The year was 1987. It was a fall day much like any other in Jersey. The Giants were starting their season looking to repeat as Super Bowl champs. The Simpson made their television debut, and Michael Jackson and Whitney Houston ruled the pop charts.
But what’s of particular significance to the readers of this blog is what one skinny-fat white kid with a horrifically bad hairdo and equally bad teeth decided to do around this time a quarter century ago.
After returning home from watching Dirty Dancing on the big screen with his babysitter he noticed something disturbing in the mirror.
His Don Mattingly t-shirt was stained up from the two packs of Raisinets and large bucket of popcorn he’d just stuffed down his pie hole. So he peeled off his shirt and revealed a physique so hideous he almost puked it all back up.
Patrick Swayze he was not. And somebody needed to put this baby in the corner. Or at least somewhere far away from candy.
While gazing into the mirror he realized he had two choices. He could go on hiding behind his baggy t-shirt every summer like he did the previous month at Villanova’s Rollie Massamino Basketball Camp, where he always prayed he’d be picked for the “shirts” team when playing shirts-n-skins.
Or he could spend an hour less per day playing Atari 7800 and get his pencil thin, gelatinous ass into the gym and make a real commitment to getting in shape.
He’d toyed around with training before but never seriously enough to stick with it for more than a month or two. This time had to be different. There was simply no way he could go on weighing under a hundred pounds with eight inch guns and thick coating of pudding from head to toe.
The very next day, inspired by the mental images of Rocky training for Drago, he pulled a workout out of Flex magazine, put Public Enemy’s debut album in his Walkman and entered the gym, a man… or fat little shmuck…on a mission.
In case it’s not obvious by now, that human dough bag was me. And 25 years later I’m still at it with no plans of ever slowing down. Training changed my life in ways I could never begin to count.
Along the way I learned a lot of valuable lessons; many of them the hard way. Here’s a list of 25 of them, one for each of my years in the Iron Game.
1) A True State of Overtraining is Pretty Hard to Reach
If you’re a skinny fat dude who’s new to training and start out doing Vince Taylor’s 1992 Mr. Olympia workout you won’t get anywhere. When you’re starting out at zero as your weekly set total it would be a very bad idea to immediately jump to 80-100. Something like thirty total sets would be better.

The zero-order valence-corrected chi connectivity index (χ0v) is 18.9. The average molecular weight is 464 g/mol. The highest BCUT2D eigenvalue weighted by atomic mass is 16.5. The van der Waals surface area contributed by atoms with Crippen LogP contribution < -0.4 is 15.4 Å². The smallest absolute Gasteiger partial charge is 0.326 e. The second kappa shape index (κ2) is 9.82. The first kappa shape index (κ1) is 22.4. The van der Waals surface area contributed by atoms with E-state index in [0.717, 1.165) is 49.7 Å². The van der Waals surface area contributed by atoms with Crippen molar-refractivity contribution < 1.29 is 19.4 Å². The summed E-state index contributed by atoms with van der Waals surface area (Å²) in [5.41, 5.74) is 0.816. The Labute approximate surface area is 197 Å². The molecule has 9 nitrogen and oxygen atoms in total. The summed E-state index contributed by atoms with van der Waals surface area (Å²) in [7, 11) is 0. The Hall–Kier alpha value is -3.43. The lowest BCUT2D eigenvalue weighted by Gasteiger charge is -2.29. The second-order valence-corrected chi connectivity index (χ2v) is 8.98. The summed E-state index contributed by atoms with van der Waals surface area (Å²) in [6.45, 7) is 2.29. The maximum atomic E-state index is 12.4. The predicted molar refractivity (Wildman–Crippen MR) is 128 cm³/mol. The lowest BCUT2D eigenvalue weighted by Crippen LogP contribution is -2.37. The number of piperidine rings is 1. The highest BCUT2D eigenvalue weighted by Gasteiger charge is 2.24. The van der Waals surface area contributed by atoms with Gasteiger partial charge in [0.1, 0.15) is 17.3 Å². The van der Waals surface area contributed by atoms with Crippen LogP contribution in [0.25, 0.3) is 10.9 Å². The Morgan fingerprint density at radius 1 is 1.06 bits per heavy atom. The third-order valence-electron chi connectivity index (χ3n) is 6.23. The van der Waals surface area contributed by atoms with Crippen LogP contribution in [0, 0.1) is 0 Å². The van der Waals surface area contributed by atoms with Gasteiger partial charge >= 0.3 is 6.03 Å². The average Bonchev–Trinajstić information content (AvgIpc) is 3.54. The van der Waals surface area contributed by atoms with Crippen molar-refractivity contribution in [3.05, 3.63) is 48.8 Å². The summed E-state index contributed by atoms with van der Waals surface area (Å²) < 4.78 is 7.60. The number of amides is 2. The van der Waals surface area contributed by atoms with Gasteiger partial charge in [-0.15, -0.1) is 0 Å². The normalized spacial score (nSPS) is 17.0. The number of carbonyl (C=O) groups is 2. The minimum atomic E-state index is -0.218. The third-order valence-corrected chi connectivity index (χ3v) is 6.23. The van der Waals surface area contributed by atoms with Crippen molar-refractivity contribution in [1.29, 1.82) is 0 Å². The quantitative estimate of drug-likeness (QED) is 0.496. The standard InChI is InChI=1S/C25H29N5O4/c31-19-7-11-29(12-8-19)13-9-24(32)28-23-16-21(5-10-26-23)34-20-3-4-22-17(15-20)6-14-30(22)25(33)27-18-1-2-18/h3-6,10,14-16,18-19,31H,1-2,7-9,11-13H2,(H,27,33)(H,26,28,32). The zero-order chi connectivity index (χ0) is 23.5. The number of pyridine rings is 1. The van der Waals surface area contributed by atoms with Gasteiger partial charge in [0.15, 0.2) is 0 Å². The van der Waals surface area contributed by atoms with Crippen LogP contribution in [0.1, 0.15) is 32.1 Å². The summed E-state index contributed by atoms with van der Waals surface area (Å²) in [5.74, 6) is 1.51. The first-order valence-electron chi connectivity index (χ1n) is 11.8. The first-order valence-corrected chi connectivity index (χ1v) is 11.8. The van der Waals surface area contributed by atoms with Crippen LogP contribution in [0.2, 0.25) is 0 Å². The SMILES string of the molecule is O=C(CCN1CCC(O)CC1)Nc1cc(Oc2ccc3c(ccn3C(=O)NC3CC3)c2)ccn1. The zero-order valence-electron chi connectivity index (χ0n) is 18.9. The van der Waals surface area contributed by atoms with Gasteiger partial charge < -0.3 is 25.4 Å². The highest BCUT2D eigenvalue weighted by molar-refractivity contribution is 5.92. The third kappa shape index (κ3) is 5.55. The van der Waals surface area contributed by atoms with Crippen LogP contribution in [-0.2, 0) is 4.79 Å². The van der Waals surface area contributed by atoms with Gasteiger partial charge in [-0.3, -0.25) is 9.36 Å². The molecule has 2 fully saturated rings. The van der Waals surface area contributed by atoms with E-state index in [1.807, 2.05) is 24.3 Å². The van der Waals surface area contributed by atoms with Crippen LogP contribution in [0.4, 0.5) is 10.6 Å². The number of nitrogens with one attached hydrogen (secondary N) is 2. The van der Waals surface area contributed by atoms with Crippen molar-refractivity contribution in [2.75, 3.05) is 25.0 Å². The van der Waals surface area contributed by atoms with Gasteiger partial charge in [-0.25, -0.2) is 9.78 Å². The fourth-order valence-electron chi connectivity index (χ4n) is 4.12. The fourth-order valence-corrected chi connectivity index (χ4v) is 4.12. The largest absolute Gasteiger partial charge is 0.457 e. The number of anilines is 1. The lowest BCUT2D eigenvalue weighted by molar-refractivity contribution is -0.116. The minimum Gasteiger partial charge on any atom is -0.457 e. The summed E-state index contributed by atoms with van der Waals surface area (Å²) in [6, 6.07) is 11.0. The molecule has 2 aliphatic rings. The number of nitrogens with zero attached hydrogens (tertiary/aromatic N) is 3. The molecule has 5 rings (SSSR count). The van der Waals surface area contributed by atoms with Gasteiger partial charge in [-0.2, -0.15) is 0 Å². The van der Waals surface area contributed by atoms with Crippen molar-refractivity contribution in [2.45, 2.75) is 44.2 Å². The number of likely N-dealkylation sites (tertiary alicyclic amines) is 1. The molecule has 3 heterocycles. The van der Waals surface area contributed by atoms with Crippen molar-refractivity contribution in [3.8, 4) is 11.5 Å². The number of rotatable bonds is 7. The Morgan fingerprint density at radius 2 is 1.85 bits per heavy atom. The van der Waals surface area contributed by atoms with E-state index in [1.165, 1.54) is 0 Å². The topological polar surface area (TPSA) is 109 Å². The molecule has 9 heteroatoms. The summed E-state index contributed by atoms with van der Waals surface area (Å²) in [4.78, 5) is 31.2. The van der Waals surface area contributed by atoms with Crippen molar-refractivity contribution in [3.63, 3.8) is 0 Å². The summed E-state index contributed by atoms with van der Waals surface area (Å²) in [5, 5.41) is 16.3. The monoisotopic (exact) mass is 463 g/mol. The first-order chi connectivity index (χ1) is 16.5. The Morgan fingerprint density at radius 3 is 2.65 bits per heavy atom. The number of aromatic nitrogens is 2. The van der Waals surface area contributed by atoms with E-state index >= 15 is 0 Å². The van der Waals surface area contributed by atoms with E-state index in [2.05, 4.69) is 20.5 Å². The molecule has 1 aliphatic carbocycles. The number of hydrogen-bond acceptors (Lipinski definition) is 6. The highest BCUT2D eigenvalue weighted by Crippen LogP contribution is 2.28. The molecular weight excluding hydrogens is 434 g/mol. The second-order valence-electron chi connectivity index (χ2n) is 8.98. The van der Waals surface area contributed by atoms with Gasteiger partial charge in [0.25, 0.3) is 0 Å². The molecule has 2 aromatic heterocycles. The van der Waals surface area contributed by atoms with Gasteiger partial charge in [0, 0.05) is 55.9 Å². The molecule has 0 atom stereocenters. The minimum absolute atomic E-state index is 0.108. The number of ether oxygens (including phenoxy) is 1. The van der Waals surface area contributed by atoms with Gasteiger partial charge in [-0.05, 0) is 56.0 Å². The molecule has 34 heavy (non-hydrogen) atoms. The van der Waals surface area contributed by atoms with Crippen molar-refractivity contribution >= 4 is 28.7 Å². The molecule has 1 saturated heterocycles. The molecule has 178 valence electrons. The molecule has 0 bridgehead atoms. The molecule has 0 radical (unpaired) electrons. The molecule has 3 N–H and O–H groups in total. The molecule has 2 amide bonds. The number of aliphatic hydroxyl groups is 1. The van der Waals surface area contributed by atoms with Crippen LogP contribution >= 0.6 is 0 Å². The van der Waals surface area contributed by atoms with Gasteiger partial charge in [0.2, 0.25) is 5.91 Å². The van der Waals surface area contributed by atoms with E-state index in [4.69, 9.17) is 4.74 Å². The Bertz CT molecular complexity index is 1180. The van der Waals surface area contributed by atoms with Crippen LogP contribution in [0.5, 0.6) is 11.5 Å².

In a few weeks you’re sore all the time and making no progress so you’re told that you’re overtraining. Technically you’re probably under recovering but to make it simple we refer to it as overtraining. Cutting your volume will lead to better gains.
I help tons of “hardgainers” get big and strong on low volume programs. It’s the smartest plan for cats like that.
Then eventually, once you get strong and build up some work capacity you can start to increase the volume. But a true state of overtraining is pretty hard to reach and takes a while. You won’t be there in two weeks as a lot of people believe.
The human body is a highly adaptive organism and you’re capable of more than you think. If that wasn’t the case every Olympic athlete would be dead within their first year of training.
2) How You Eat is How You’ll Feel
Jerry Seinfeld does a great bit about our ability to consume junk food with minimal repercussions when we were kids. “I could eat an entire bag of candy, wake up, feel fantastic.” Eventually it catches up to you and when you continually eat like shit you’ll feel like shit. The better you eat the better you’ll feel.
3) To Be Athletic You Have to Run and Jump
Sometimes we like to say that certain bodyweight or kettlbell or strongman exercises are athletic forms of training. And they are, no doubt. But if that’s all you ever do you can’t really say you train like an athlete or are truly athletic. Athletes run and jump… as all humans should forever maintain the ability to do with some level of proficiency. Doing explosive movements keeps you young.